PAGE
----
T O P I C R E V I E W
Member # 71607
posted 07-13-2011 11:35 AM
Hi! I have been faithfully charting my BBT for about 4 cycles now...not necessarily as a means for contraception, just to get to know my body so when I AM at a time when I want to have children, I'm one step ahead of the game (hopefully).
I pretty much have a average style BBT. I drop temp the day before my period noticeably, and for the most part, it stays low (in the 96.9-97.3) range until ovulation...with one or two high temps thrown in to make things interesting, of course. After ovulation is where I'm noticing the difference...sometimes I go up to 98.5, and others (like this cycle) I peak at 98.0. However, it always stays higher until my period begins. I've been very dedicated to getting this to be accurate. Same digital thermometer. Same time every morning. Thermostat set the same every night before I go to bed. No extra covers. Fan pointing in the same direction. No illness as far as I'm concerned...I know there are outside variables, but I've taken every measure to minimize them as much as possible. Now, for the questions... 1. Am I definitely ovulating if I notice a temp spike every month? 2. The periods that come with my cycles would be considered "true" periods because my temperature consistently goes down? It wouldn't be any of that freaky decidual bleeding stuff? ---The only reason I ask this is because I've read that decidual bleeding is caused by a disruption of hormones. This makes me scratch my head like because I can't get any information on what hormones and how. Would it affect progesterone in the same way as a normal cycle?----- 3. I know, I know, I know...decidudal bleeding is rare. I'm just wanting to make sure that if my temp goes down along with my bleeding consistently, I am 100% not pregnant, and am having true menstrual periods.
Member # 60279
posted 07-13-2011 12:36 PM
"True menstrual periods" is a funny little phrase, and more complicated than it sounds. A temp drop is not enough to 100% confirm that.
No one here can answer the question of whether you're definitely ovulating. A temp shift is good supporting evidence, but it doesn't prove anything. At best, we could look at the chart and say "it *looks like* you're ovulating." And we are unlikely to be any better at that than you are. If you are involved in sexual activities that carry a risk of pregnancy, I would be inclined to say that period-type bleeding means that you are not pregnant. Some small number of women who hear that statement (perhaps 2 or 3 in a thousand) may be able to come back and say that I was wrong. Absolute certainty about pregnancy (or the absence thereof) is just not available that early.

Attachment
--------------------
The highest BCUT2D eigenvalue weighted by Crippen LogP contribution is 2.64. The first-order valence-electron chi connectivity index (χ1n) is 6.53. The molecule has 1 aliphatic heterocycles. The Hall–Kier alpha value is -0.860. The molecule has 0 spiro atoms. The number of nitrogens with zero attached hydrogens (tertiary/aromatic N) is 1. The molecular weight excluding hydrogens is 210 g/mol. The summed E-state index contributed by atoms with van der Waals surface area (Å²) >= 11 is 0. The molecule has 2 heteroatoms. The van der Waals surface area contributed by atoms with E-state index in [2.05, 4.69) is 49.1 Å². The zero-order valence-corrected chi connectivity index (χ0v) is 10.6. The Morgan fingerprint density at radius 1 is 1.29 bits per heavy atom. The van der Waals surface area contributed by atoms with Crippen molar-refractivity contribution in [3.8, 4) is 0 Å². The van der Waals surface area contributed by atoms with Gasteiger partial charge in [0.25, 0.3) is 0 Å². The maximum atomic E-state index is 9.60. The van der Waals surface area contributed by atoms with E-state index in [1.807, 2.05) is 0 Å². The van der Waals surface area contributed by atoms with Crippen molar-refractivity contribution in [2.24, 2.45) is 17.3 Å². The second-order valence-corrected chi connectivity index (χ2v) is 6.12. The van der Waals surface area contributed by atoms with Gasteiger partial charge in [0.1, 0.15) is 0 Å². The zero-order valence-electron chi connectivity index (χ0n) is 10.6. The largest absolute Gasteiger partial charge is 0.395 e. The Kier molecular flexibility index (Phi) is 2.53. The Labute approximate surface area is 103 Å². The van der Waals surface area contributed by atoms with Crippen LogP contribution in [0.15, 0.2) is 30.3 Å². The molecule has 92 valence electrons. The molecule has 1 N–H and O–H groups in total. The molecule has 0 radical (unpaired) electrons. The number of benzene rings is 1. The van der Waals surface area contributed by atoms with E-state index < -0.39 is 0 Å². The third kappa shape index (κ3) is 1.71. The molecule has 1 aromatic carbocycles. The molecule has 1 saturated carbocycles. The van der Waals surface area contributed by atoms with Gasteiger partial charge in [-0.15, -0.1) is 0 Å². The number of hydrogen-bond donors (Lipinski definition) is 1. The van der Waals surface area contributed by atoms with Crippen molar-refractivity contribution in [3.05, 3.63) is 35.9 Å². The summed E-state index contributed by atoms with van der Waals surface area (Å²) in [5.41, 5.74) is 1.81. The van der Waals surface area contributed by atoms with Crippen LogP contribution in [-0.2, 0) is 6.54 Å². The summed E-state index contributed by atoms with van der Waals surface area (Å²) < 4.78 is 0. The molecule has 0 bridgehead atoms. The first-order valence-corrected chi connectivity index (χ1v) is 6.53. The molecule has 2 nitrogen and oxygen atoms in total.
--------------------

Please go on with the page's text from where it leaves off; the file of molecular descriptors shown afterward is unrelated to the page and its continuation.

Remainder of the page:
Member # 71607
posted 07-13-2011 01:03 PM
If I was, I'd be able three months along...so I'm really sure I'm not.
So, is it not true then that your BBT has to remain elevated throughout pregnancy? I just assumed if it went down, and stayed down below your coverline, you couldn't be pregnant. Not trying to be a bother...just wanting clarification. I really appreciate everything y'all do here. It's fantastic, especially considering I come from an area where Sex-Ed is laughable...my teacher had to bend the rules to tell us about how to properly use contraception...
Member # 60279
posted 07-13-2011 03:01 PM
Consistently elevated temps are a hallmark of early pregnancy (although, again, they aren't absolute proof of anything), but temps often start to look more like an anovulatory cycle as the pregnancy progresses. Furthermore, the more pregnant you are, the harder it is to get a BBT reading that you can be sure means anything, because there are a ton of factors that affect BBT that simply are not under your control.
A drop to below the coverline, followed by bleeding, is a common pattern for a period, or for a miscarriage. And ovarian cysts (which are common and usually harmless) can throw your temps and your cycle all over the place.
Member # 71607
posted 07-13-2011 03:21 PM
Thank you very much for your help! I appreciate it very much.
Member # 1679
posted 07-13-2011 06:45 PM
Toni Weschler's "Taking Charge of Your Fertility" is also a great book to pick up if you're looking for more about charting your cycle. It also has good information about examining cervical mucus and position if you want to add that information to your charting as well. It can help give you a bit more info about your cycle.
(It's a pretty popular book, so you'd likely be able to pick up a cheap copy at a used bookstore if you have one nearby.)